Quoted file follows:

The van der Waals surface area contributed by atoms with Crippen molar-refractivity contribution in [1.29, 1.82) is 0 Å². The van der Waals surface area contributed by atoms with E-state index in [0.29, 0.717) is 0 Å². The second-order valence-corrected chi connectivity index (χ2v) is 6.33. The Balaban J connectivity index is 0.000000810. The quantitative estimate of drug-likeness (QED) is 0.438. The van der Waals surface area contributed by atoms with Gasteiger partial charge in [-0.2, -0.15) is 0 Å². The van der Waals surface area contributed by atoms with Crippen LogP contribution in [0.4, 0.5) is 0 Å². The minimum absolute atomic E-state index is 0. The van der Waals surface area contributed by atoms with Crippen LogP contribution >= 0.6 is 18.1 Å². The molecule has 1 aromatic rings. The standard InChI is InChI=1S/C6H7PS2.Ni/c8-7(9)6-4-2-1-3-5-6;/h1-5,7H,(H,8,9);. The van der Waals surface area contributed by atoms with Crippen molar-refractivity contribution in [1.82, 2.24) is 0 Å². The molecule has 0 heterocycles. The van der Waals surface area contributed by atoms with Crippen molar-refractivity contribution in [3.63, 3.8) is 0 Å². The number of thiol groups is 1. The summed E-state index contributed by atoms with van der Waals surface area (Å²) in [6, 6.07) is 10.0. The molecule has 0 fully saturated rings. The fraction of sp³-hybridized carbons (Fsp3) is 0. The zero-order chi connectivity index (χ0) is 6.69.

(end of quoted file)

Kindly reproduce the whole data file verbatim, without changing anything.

The van der Waals surface area contributed by atoms with Crippen molar-refractivity contribution in [1.29, 1.82) is 0 Å². The van der Waals surface area contributed by atoms with E-state index in [0.29, 0.717) is 0 Å². The second-order valence-corrected chi connectivity index (χ2v) is 6.33. The Balaban J connectivity index is 0.000000810. The quantitative estimate of drug-likeness (QED) is 0.438. The van der Waals surface area contributed by atoms with Gasteiger partial charge in [-0.2, -0.15) is 0 Å². The van der Waals surface area contributed by atoms with Crippen LogP contribution in [0.4, 0.5) is 0 Å². The minimum absolute atomic E-state index is 0. The van der Waals surface area contributed by atoms with Crippen LogP contribution >= 0.6 is 18.1 Å². The molecule has 1 aromatic rings. The standard InChI is InChI=1S/C6H7PS2.Ni/c8-7(9)6-4-2-1-3-5-6;/h1-5,7H,(H,8,9);. The van der Waals surface area contributed by atoms with Crippen molar-refractivity contribution in [1.82, 2.24) is 0 Å². The molecule has 0 heterocycles. The van der Waals surface area contributed by atoms with Crippen molar-refractivity contribution in [3.63, 3.8) is 0 Å². The number of thiol groups is 1. The summed E-state index contributed by atoms with van der Waals surface area (Å²) in [6, 6.07) is 10.0. The molecule has 0 fully saturated rings. The fraction of sp³-hybridized carbons (Fsp3) is 0. The zero-order chi connectivity index (χ0) is 6.69.